Quick question, how much cash do you have in-hand right now?

Image courtesy of the Houston Chronicle

Having extra emergency cash comes in handy from time to time, especially when the instruments of a “cashless” society aren’t available.  Check cards, credit cards, checks, ATM cards, smart cards, key fobs, and the like have replaced cash as a means of payment.  However, if these instruments are lost or the networks they use on are unavailable, the only alternative is cash.

Case in point, my girlfriend and her misplaced debit card.  She was on her way home from dinner at her parent’s house and needed to get gas.  When she went to pay she discovered she only have $5 in her wallet, her debit card was at the restaurant we ate at that morning.  Eventually, her mom stopped by with cash to pay for her bill but the whole situation was stressful, embarrassing, and unnecessary.  When I spoke with her, I suggested she keep at least $20 in her purse at all times, just in case.

Cashless systems are generally very reliable and robust, however they can suffer from interruptions.  This can take the form of severe weather, terrorism, hacking, electromagnetic interference, software malfunctions, network problems, or a myriad of other causes.  Sometimes however, the weakest link in the cashless society is the individual who misplaces or forgets her check card.  Both can happen and one method to mitigate the affect is to have cash on-hand at all times.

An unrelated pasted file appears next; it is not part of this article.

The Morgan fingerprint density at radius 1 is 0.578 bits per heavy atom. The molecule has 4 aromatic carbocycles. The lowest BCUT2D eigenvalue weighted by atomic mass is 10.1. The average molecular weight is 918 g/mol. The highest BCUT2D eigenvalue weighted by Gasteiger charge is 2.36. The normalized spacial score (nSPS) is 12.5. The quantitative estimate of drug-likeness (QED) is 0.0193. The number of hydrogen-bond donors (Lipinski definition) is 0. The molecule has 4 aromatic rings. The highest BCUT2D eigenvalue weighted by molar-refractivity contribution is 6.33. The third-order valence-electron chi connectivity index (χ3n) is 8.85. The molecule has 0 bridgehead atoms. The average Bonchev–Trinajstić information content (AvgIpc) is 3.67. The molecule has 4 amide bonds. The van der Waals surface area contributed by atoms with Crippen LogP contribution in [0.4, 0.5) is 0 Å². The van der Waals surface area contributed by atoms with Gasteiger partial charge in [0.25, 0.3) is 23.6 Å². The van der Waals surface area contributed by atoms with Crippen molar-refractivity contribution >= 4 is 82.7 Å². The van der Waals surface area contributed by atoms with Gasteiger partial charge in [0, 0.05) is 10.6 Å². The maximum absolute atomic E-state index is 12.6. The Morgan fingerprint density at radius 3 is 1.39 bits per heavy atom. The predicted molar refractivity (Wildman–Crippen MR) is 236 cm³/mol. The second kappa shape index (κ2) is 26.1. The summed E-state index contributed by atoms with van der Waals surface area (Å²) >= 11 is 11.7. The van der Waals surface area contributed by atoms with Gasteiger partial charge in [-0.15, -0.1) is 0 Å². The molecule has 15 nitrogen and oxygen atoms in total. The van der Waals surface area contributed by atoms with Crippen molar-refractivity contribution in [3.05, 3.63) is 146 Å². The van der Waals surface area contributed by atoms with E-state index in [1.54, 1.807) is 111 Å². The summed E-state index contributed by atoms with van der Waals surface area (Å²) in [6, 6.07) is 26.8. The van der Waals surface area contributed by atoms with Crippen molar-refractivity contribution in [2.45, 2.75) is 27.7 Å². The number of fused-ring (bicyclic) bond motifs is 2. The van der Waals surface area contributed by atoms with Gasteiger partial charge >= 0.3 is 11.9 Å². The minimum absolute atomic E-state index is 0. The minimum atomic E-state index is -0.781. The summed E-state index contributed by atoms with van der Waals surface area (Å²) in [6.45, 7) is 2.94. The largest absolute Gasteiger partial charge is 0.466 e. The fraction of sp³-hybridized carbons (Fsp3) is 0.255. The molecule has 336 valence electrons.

You don’t have to have a wad of C-notes or Grants in-hand right now.  One or two twenties in your pocket and some more at home is a good place to start.  If you have a high-quality safe, over time you can add to your cash on-hand and securely store it in case you need it.  The goal is to have hard currency available at all times.

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